Low-flow toilets have become popular in recent years. As the name suggests, low-flow toilets use less water, which is an important consideration in the drought-prone San Francisco Bay Area. However, there are possible downsides to low-flow toilet fixtures and the effect they can have on your sewer and plumbing system: things to keep in mind if you’re thinking about purchasing a low-flow toilet unit.
Let’s compare the benefits and drawbacks of installing low-flow toilets in a residential home or commercial business – and learn how to make your home plumbing system as efficient and sustainable as possible, whether or not you’re using low-flow toilets.
What Are the Pros and Cons of Installing Low-Flow Toilets?
Pros of Low-Flow Toilets
We love environmentally friendly bathrooms, and low-flow toilets (also known as low-flush toilets or high-efficiency toilets) are an attractive option for green households. The maximum water volume per flush allowed under US federal law is 1.6 gallons. Low-flow toilets use 1.3 gallons of water or less per flush. There are also dual flush models, which typically allow for a 1.3-gallon full flush or a 0.8-gallon reduced flush.
The primary benefits of low-flow toilets:
- Water conservation – Sustainability is the primary reason for installing low-flush toilets because they use significantly less water than their full-flush counterparts. Over time, water-efficient toilets save thousands of gallons of water by limiting the amount used for each flush.
- Cost savings – By using less water, your monthly water bill could be reduced significantly. According to the EPA WaterSense website, families can reduce water consumption by 20-60% if WaterSense labeled products such as low-flow toilets are installed in the home. WaterSense-approved fixtures can save “more than $140 per year in water costs, and $2,900 over the lifetime of the toilets.”
- Space savings – Since they hold less water, low-flow toilet tanks are smaller and can fit into compact spaces. The difference in size may seem insignificant, but every inch counts when installing a toilet fixture in a tight bathroom.
Cons of Low-Flow Toilets
The major drawback of low-flow toilets is associated with transporting solids out of your house and into the sewer main. The low water volume in a low-flush toilet fixture can make it difficult to achieve sufficient outflow, which can leading to problems like clogging and unpleasant odors. In fact, the city of San Francisco’s push for low-flow devices in 2011 led to major problems for the sewage department when sewer mains around the city became backed up. The sewer system had been designed with a larger percentage of water in mind, and the resulting backups caused horrible smells across the city. These challenges mean it’s even more important to flush only waste and toilet paper when using a high-efficiency toilet.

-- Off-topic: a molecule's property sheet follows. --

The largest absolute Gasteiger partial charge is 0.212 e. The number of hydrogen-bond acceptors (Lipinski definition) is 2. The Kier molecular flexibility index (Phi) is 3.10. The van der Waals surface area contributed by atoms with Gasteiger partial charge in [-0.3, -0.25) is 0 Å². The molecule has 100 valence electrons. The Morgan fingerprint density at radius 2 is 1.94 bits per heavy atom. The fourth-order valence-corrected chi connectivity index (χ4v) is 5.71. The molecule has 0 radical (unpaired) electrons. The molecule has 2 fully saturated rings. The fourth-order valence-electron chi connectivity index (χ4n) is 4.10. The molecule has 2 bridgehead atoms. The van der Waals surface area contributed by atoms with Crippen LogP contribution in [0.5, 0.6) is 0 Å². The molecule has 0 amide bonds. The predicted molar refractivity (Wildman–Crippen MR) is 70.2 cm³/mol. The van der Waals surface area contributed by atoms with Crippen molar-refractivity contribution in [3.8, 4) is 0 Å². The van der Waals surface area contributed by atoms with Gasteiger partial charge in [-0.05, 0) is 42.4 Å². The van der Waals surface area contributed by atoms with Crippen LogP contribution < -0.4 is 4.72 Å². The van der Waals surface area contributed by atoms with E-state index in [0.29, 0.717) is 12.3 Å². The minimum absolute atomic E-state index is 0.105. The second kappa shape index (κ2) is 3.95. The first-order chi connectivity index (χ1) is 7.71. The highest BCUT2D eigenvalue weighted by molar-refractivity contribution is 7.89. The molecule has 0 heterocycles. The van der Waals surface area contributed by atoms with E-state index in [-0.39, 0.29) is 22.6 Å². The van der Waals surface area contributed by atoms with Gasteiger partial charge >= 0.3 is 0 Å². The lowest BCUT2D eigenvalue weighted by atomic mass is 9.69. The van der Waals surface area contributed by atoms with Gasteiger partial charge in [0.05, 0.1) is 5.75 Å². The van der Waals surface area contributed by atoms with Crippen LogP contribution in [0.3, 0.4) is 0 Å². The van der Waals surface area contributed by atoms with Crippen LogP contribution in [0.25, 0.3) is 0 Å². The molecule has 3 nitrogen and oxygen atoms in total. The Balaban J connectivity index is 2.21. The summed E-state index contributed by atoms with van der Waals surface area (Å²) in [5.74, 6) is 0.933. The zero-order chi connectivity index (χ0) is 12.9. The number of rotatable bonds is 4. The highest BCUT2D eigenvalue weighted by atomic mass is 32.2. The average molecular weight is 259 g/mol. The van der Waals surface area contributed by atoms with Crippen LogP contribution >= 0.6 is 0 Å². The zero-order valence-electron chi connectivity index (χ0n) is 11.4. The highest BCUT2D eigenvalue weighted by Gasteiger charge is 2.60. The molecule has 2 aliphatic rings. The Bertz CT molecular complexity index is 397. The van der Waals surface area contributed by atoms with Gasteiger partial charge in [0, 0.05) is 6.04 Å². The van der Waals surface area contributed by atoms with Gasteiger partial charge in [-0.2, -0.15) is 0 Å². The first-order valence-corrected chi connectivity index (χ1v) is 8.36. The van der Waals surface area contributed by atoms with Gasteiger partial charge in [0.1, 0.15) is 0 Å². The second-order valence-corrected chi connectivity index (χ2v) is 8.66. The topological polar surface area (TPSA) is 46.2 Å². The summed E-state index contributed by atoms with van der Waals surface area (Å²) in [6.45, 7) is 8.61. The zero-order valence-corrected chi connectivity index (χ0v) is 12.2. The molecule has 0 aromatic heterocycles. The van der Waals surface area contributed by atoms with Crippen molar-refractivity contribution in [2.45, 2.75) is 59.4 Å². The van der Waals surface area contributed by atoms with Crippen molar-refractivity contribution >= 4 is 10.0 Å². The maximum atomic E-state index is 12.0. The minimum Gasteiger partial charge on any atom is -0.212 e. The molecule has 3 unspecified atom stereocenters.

A related issue is double flushing. Sometimes, these toilets need an extra flush to get everything down the drain, which unfortunately defeats the purpose of saving water.
How to Troubleshoot Low-Flow Toilets?
If you are experiencing insufficient water pressure when flushing a low-flow toilet, there are some techniques you can use to fix the problem and help prevent future problems.
The most important preventative tip for problematic low-flush toilets is to avoid flushing trash or other non-human waste – or in some cases even avoid discarding toilet paper – into a low-flow toilet. Do not flush wipes, paper towels, or anything else that isn’t designed for toilet flushing. This is true of all toilet designs, but is especially important for low-flow toilet owners who want to avoid dealing with clogged drains.
It’s also important to keep in mind that chronically low water pressure could be due to your home’s overall water pressure, which is regulated by your local water service district. Homes in Oakland and the San Francisco Bay area typically have a pressure reduction valve on the incoming water line to ensure inflow pressure remains below 80 pounds per square inch (PSI). If your home’s overall water pressure is an issue, installing a supplemental booster pump may a good option. Booster pumps are similar to pumps used in well systems and increase water flow pressure throughout the home. Consult a qualified plumbing contractor before making any modifications to your home water system.
Before purchasing a booster pump, Oakland and East Bay homeowners and commercial property owners should report water pressure problems and if necessary, request flow and pressure testing from the East Bay Municipal Utility District (EBMUD). Note that EBMUD response time for flow testing requests can be up to “15 business days.”
Low water pressure in a home could also be caused by a water leak. A leak detection contractor can conduct testing and even locate the source of the leak. If a leak is found, you’ll need to hire a plumbing company like Pipe Spy to repair or replace the damaged water lines.
More Questions about Low-Flow Toilets?
If you’re still looking for answers, our team of plumbing experts is always glad to help. Contact us any time at 510-465-3000.